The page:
A couple of nice features on this suit are both mounted on the side skirts. On one side, the left, we have a housing unit that conceals a second magazine for the MMP-80 90mm Machine Gun. It’s a fairly useless gimmick in the grand scheme of things, a nice nod to the fact that this suit is meant to exist in a militaristic capacity, and as such, should carry extra ammunition. On the other side of the skirting armor, we have a brace of three high-explosive grenades which are modeled in the same vibrant red that accents much of the suit.  These grenades fit into the hand of the Zaku and can also be deployed in a stick format, akin to the conventional stick grenades of our world.

The articulation is fantastic too. Being a RE/100 kit, the joints are less “premium” than those found in modern Master Grade kits. Where the ALEX has multi-jointed wrists with articulated thumbs, the Zaku comes with fixed pose swappable hands. Where the ALEX comes with full inner frame legs, the Zaku has a much less fancy construction. But this ultimately makes the Zaku much more easy to pose in an array of positions that look and feel far more dynamic. In fact, the shrouds on the Gatling Guns found on the arms of the ALEX can make posing the unit an exercise in frustration when you have a specific pose in mind, whereas the straightforward design of the Zaku makes posing a delight.

You’ll get a full 180° bend at the elbow with a full wrist swivel and a full 360° rotation at the shoulder. You’ll also be able to bring the heel straight up to the rear skirt, with a full heel-to-butt bend being easily achievable, but it would perhaps look more impressive were the booster shrouds not preventing it from flexing completely.

The feet also have a joint in them, meaning you can say goodbye to a flatfooted approach to your posing, this makes running and crouching poses a breeze, which is always nice to see, especially when so many kits today still don’t have articulation in the feet.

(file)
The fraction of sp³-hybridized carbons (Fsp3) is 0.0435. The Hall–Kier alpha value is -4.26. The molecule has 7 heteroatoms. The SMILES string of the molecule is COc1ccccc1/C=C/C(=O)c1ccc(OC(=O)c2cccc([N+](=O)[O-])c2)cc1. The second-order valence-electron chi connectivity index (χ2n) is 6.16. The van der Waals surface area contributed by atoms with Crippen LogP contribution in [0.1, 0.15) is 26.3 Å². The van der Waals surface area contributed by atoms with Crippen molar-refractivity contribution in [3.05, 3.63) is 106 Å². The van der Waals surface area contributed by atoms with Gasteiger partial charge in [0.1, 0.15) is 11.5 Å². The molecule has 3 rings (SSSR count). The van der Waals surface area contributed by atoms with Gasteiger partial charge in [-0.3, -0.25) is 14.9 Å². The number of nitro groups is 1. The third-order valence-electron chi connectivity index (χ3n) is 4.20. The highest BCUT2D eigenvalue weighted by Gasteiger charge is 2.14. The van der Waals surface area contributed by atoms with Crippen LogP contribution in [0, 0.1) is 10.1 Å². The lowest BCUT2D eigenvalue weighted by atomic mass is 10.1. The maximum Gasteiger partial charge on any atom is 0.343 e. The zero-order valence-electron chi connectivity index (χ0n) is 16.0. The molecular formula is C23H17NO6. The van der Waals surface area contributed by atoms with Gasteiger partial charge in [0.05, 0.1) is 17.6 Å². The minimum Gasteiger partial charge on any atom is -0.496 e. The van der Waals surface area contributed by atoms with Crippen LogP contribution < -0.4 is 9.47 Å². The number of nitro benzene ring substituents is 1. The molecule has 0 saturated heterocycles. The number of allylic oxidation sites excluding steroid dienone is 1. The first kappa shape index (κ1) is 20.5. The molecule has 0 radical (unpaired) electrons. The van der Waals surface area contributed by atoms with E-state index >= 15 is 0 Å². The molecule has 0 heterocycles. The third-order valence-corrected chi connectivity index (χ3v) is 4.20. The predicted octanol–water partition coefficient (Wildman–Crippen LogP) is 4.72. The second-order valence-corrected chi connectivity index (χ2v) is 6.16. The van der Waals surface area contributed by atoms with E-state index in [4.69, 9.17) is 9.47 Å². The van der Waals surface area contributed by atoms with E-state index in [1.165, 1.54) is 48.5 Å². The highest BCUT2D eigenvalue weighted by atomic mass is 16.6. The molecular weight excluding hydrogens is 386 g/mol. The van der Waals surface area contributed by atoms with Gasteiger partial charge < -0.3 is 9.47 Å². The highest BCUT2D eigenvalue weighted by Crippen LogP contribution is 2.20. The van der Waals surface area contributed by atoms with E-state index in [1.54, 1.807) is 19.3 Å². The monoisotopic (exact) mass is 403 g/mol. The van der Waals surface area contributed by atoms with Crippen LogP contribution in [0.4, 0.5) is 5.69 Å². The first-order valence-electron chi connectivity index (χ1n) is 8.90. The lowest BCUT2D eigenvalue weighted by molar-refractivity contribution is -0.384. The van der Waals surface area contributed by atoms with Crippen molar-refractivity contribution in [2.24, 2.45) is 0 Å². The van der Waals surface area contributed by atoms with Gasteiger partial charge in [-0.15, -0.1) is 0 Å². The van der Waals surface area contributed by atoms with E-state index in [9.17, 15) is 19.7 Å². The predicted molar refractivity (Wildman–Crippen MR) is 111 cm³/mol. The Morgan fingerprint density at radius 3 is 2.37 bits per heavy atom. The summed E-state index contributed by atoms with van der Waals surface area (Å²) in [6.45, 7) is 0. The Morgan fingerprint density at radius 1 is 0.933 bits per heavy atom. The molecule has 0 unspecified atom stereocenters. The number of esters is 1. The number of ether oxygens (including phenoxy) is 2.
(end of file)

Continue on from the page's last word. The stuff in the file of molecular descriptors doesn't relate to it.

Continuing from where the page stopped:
If you are a fan of Gundam ALEX and have fond memories of Mobile Suit Gundam 0080: War in the Pocket, then you owe it to yourself to pick up the RE/100 MS-06FZ Zaku II Kai. It is, without a doubt, the shining gem in the crown of the Reborn-One Hundred lineup with its striking aesthetic, value for money and incredible build quality. It wasn’t too long ago that I would roll my eyes at the announcement of another Zaku type, but now I have nothing but love in my heart again for the grunt suit of Zeon.

This kit comes strongly recommended from me.

Post Comment

  1. Hello,

    Thanks for the great writeup Martin. I grew up with watching Gundam but I would say “War in the Pocket” was the best of the series for me. The Zaku II Kai looks pretty bad-ass.

    The close up pictures are great but the full body shot pictures are a-ok for me. I am not a picture enthusiast but maybe a better lights and background look better?

    Blackseed

  2. DigitalFulcrum on November 19, 2019 at 4:50 am said

    You monsters!

    You’re reviewing gunpla now?!?! I already have a backlog of like 20 or so kits and kept myself in the dark just so I can catch up.